Who cheats and who eats? An evolutionary conundrum.



Say what you will about our other vices, human beings did not invent cheating. Microbes have been doing it for billions of years. You see, for microbes, cheating can sometimes be an evolutionary advantage. And this can cause it to get out of hand really quickly.

Bacteria “cheat” by stealing each other’s lunch. They do it everywhere, all the time, and unwittingly. To understand why, we first need to consider how bacteria feed themselves.

Has it ever occurred to you what a convenience it is that most things we like eat are comparable to us in size? Probably not. But think about it for a second. Sure, some foods are quite a bit smaller than us (think nuts, berries and grains), while cows, bison and mastodons are certainly larger. But, in general, most things we eat are close enough to us in size that we can see, touch and handle them.

If this seems like a trivial observation, you may be surprised to learn it’s not always the case. Most of the things a bacteria would like to eat are thousands to millions of times too large for it to ingest. But bacteria have devised a clever way around this situation. They secrete enzymes, specialized proteins, out of their cells and into their environments. These so-called exoenzymes swim around chiseling bite sized fragments off anything they can: leaf scraps, insect remains, animal carcasses. Those fragments, sometimes a single molecule in size, can then be ingested by microbes and converted into energy.

Many bacteria rely entirely on exoenzymes for their food. However, enzymes are costly to build. All of the carbon and nutrients that go into making an enzyme could be spent elsewhere- on growth, reproduction, or cellular repair. Therefore, exoenzyme production is strictly regulated according to a simple rule anyone who has ever taken an introductory econ class will be familiar with: marginal revenues must exceed marginal costs. In other words, if you don’t get much benefit from that enzyme you just built, don’t build another one.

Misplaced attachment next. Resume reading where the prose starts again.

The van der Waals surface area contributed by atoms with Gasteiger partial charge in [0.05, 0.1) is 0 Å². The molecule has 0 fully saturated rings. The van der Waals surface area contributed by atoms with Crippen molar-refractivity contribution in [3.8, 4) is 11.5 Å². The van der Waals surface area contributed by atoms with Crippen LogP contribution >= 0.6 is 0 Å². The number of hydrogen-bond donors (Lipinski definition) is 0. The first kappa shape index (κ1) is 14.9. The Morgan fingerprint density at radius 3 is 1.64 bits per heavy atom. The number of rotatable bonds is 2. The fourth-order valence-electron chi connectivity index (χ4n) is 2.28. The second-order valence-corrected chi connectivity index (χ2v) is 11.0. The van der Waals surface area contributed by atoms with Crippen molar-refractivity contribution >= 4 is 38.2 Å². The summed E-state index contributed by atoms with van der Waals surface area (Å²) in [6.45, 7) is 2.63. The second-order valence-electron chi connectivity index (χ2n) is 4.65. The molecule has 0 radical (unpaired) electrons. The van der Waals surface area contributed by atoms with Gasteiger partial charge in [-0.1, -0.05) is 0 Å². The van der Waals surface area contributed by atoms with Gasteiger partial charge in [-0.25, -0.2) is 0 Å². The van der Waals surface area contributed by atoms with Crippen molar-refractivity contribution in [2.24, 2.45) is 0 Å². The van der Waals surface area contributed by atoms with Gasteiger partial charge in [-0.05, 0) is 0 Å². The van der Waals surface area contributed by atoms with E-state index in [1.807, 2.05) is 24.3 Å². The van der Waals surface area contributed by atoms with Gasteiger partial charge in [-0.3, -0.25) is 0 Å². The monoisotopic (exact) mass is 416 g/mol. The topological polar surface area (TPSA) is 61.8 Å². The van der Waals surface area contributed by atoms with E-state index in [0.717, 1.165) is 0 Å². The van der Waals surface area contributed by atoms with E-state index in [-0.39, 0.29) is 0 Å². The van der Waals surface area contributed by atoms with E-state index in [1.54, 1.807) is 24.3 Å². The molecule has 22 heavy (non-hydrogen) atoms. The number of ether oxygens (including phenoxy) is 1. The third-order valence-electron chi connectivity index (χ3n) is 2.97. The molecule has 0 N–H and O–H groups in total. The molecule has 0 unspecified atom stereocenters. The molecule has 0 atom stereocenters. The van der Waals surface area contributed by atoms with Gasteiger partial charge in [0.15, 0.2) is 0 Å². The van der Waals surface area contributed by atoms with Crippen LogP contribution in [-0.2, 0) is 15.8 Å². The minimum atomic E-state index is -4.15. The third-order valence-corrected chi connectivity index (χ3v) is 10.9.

Here’s where cheating comes in. Exoenzymes are costly for the individual to produce, but they increase resource availability for the community. In econ-speak, exoenzymes are a public good. Once released into the “wild”, an enzyme is free to diffuse away from its producer. It can get stuck to a mineral, become inactivated by freezing or desiccation, or be eaten by another enzyme.  Given the risk associated with enzyme production, cheating can become an attractive alternative. Why produce enzymes yourself if you can enjoy free lunch thanks to your neighbors’ enzymes?

This type of microbial freeloading can become a major problem. The more cheaters are present in a population, the less return a producer will get on its’ exoenzymes. Too many cheaters, and suddenly it’s not worth anyone’s while to produce enzymes at all. Paradoxically, this leads to a situation where everyone’s starving, because no one can spare the resources needed to get food.

From a microbial perspective an exoenzyme is a tool for acquiring food. But on a global scale, exoenzymes serve a higher purpose. They are the engine that digests the dead, recycling carbon and nutrients back the living. They are the reason the surface of our planet is not piled high with the dead bodies of every living organism that ever was. Clearly, then, microbes have found ways of coping with the potentially debilitating effect of cheaters.

How, then, do microbial communities keep the cheaters in check? A group of microbial ecologists led by Dr. Steve Allison at the University of California, Irvine, devised a simple experiment using Pseudomonas fluorescens, a common soil bacteria, to investigate how and when cheating occurs. The study was published last week in the journal Frontiers in Microbiology.